will not be imposed if you have a guaranteed pension or income for life from a state pension, annuity or occupational pension of at least 12,697.38 euro per annum (this is called the minimum income requirement).
Approved Retirement Fund
After investing in the
you can then simply take the balance of the funds or you may invest them in an
or a number of such funds. If you take the funds, you will, of course, have to pay tax on them. An
can be any fund, including a bank account, in a regulated financial institution. Income tax is payable if you draw down these funds.
From 2007-2009 a tax on those parts of the fund which are not drawn down will be phased in. The tax will be 1% in 2007, 2% in 2008 and 3% from 2009 onwards and will apply to
created on or after 6 April 2000.
If you die before taking any benefit from your fund, the accumulated funds form part of your estate and are distributed accordingly. Capital Acquisitions Tax may apply.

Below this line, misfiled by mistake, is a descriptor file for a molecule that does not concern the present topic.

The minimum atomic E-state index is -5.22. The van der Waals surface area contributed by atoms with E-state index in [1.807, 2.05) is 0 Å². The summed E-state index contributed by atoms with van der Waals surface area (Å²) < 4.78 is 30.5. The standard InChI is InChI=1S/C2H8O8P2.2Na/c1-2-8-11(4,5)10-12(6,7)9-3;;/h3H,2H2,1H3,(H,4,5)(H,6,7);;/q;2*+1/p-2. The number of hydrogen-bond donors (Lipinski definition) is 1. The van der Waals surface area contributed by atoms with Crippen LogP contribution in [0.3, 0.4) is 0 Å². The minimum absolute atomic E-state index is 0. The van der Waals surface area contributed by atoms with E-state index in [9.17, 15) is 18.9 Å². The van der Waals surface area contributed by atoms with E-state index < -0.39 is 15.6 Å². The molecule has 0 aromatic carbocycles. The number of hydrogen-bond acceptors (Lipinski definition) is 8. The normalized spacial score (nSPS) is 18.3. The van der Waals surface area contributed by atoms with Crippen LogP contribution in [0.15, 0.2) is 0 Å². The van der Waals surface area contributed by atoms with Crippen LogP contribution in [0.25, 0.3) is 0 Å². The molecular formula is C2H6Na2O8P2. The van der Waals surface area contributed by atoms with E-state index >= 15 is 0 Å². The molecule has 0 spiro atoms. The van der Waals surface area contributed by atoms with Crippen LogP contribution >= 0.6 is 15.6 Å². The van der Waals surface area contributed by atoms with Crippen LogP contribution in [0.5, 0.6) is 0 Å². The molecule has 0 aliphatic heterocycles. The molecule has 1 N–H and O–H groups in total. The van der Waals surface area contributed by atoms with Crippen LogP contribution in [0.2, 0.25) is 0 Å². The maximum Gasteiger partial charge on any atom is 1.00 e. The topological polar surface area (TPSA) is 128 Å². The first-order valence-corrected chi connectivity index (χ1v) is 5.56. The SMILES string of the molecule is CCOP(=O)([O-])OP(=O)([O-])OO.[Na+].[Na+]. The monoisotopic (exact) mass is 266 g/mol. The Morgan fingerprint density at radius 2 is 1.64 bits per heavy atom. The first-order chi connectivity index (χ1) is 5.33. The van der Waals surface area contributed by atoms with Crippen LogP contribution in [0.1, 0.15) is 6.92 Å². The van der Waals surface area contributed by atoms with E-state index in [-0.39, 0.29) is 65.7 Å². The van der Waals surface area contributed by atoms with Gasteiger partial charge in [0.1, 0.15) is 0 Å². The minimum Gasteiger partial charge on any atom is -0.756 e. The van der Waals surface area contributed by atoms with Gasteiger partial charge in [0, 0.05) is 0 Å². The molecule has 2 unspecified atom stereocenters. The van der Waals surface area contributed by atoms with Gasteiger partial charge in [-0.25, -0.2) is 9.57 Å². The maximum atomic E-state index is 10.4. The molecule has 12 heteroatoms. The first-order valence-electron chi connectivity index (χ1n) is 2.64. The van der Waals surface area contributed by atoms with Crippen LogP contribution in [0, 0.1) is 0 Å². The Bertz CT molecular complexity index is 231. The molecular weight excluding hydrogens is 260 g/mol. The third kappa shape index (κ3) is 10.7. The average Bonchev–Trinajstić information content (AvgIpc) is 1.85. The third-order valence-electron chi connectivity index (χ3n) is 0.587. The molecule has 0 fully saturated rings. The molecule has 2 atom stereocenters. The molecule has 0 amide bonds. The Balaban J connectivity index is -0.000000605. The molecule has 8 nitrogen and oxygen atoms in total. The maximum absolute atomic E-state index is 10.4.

If you die after taking benefit and you have invested in an
the remaining funds form part of your estate but are regarded as your income in the year of death. Tax at your marginal rate is deducted and the remaining amount is distributed in the normal way. There is no
liability. However, if your spouse inherits the funds, no income tax is payable. Effectively, your spouse steps into your shoes as owner of the fund and when he/she dies, a 20% rate of income tax may be payable and there is no
liability. This is the case unless the funds are inherited by children over 21 - in this case, the amount they get is taxable as the child's income in that year, but taxed at a flat rate of 20% rather than at the child's marginal tax rate.